10 Questions With: Robin Mark
- Wednesday, March 08, 2006
S4W.com: How did you get started in Worship Ministry?
Robin Mark: I was part of a small Bible Study group back, would you believe, in 1984. I just realized that’s 20 years ago! Oh no! I was only 10 years old! [laughing]
Anyway, we used to have a rock ‘n’ roll band, a very poor quality rock ‘n’ roll band. And I was of no impress at all in worshiping. We were very late behind the world in terms of like the renewal movement, Vineyard, and all that. We were basically just getting into Graham Kendrick stuff at that time about 4 years after the English. And so the band came to a gracious and timely end, to be honest. Yes, a merciful end. It was mercy killing of the highest order. So, we stopped, and I began playing guitar and started to lead worship more in our small sort of house group. And I started to write the odd song. When you’ve got 13 or 14 people, you get a really quick response. If they don’t like it they just say ‘Yuk, that’s an awful song.’ Or they own it and sing it. And so that was really where it started. I had no interest or purpose other than just worshiping with the guys.
S4W.com:What is the greatest challenge you face in ministry at Christian Fellowship Church, there in Belfast?
Mark: The greatest challenge at the minute is that it’s a church that was born out of the renewal movement, an independent, non-denominational church with 800 members. What we do and what happened to us was radical worship, having a band a service that’s an hour and half long, a sermon that lasts half of an hour, not 10 minutes. All that stuff is so new, and we grew with it and it was exciting and all the gifts of the spirit, like words of prophecy, healing and stuff like that was all just so radical. Well now there’s a generation grown up in our church, and it’s not radical because it’s what they’re used to and I think that is the biggest challenge. The biggest challenge is praying. We can’t do anything about it, but pray like mad that a new generation will be inspired or suddenly catch that spark that God is a God that constantly changes. He’s still the same, but He brings us through change, and changes what we do and encourages us to change and make things dynamic. Just to get a generation to capture again the excitement that we had, and not to be a one or two-generation church, one that’s stuck in a pattern that was vibrant in the past.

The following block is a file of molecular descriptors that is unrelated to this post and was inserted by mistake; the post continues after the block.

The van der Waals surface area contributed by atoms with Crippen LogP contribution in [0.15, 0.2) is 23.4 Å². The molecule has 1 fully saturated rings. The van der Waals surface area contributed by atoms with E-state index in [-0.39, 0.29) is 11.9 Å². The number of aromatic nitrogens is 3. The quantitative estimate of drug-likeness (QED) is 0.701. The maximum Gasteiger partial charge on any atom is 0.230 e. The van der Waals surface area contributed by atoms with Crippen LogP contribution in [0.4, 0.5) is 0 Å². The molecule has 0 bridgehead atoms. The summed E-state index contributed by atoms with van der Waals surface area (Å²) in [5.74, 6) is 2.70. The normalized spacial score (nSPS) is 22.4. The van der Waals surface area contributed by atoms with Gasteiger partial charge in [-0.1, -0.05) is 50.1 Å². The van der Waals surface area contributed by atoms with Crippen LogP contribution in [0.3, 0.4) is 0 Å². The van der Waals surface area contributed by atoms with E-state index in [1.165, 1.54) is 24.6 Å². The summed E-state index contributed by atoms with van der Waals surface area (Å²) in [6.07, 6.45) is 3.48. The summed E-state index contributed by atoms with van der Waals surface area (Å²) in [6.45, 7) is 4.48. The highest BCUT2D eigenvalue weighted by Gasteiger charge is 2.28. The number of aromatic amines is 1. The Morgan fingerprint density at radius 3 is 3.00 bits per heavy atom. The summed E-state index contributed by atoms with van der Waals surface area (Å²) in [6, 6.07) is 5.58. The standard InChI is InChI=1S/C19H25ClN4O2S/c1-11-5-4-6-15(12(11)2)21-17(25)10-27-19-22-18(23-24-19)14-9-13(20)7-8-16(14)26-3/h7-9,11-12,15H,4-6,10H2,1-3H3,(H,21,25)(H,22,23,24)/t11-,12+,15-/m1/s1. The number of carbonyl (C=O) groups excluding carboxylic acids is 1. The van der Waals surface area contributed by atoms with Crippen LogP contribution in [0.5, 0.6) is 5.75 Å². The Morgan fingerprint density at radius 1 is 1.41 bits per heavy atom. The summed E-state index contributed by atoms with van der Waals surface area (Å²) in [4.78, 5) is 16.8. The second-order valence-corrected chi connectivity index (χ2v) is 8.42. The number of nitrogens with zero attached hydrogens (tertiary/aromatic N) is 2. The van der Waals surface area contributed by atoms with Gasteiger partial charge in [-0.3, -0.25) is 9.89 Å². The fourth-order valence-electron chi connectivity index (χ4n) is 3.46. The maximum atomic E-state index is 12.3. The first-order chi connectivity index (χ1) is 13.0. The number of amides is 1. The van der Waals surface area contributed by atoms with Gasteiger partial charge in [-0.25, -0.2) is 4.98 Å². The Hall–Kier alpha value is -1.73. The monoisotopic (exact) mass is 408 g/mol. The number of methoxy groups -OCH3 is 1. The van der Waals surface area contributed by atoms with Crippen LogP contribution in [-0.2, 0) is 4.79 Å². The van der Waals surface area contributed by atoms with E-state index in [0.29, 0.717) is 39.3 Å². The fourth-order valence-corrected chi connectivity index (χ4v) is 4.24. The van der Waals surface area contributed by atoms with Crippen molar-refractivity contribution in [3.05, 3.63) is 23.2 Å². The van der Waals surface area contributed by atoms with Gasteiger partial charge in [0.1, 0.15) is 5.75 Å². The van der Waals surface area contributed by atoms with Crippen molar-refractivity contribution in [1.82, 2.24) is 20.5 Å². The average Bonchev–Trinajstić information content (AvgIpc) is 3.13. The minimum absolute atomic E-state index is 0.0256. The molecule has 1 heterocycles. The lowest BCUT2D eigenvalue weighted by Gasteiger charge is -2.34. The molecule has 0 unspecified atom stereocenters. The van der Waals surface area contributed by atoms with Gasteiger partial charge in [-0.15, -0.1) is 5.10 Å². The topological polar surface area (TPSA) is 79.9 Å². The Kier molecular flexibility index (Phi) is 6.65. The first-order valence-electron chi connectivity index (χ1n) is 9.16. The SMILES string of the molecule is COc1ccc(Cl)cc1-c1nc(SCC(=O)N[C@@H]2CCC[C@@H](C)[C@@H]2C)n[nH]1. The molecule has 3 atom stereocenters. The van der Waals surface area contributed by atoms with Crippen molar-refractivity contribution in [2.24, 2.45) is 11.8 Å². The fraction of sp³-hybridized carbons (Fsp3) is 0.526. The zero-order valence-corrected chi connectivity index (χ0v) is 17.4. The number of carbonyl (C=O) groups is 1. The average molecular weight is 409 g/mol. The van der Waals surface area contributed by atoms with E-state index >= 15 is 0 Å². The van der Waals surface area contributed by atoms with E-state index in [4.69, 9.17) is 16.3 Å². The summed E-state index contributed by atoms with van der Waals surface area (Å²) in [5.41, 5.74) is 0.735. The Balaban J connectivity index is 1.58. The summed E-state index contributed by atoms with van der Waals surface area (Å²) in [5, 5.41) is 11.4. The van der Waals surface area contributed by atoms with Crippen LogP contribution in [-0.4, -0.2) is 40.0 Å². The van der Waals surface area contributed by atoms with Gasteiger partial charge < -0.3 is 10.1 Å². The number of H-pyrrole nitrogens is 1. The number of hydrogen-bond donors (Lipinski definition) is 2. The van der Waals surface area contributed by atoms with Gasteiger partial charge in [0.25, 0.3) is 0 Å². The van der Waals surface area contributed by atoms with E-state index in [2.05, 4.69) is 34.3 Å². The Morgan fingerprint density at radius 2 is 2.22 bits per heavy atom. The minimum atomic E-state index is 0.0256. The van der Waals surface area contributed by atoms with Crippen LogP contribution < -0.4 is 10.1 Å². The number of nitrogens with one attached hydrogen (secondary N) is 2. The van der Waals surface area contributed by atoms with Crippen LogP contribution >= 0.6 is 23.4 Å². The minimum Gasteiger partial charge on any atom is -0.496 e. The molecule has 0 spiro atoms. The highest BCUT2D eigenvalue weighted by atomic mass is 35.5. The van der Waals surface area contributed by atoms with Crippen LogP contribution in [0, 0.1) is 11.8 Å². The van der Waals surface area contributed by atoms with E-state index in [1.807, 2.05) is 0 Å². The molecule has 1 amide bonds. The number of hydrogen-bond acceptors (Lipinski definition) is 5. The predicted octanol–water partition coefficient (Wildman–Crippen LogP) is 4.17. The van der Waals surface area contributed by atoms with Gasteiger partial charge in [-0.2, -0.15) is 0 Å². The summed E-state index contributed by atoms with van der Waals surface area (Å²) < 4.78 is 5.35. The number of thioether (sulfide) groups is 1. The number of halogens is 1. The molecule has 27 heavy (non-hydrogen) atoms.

S4W.com:Here in America, we talk about blended worship and the challenging of connecting with people from such diverse backgrounds. In Belfast, what kind of church traditions are you dealing with?
Mark: I’d say 95% or more are still, you know, a lot of the Catholic churches would still be in Vatican One; Vatican Two was sort of a revision of it. They’re still in the old style Mass. Lots of the Church of Ireland, which is the Anglican Church. Then there is the Presbyterian Church, which has the same structure of service that they’ve had for years. So there are very few new churches as such of any size. Ours is the second largest church in Belfast. The largest church is a big Pentecostal one.
S4W.com:Really? Because I figured the Catholic churches would be among the largest there.
Mark: Well they would be larger. The congregation size is typically 400 or 500. And there are a lot of churches…. So, our tradition is very traditional. We are unusual. A church like ours that has worship style like ours of that size is almost unique. There’s a couple in Dublin that are like ours, and some small Vineyard churches with 60 to 80 members. Nothing of the large super churches that you have in the U.S.
S4W.com:So are you guys are charting your own path in worship or trying to incorporate traditional elements or what?>/p>
Mark: We are [charting new territory], but our heart is for the unity of the body. We had Matt Redman and Paul Baloche over for a conference in February. And Matt, Paul and me we took an arena and we had 7,020 people come out. And that was the biggest, THE BIGGEST, Christian worship event in Ireland. And those people were from the church at large, so we try to incorporate the old and the new.
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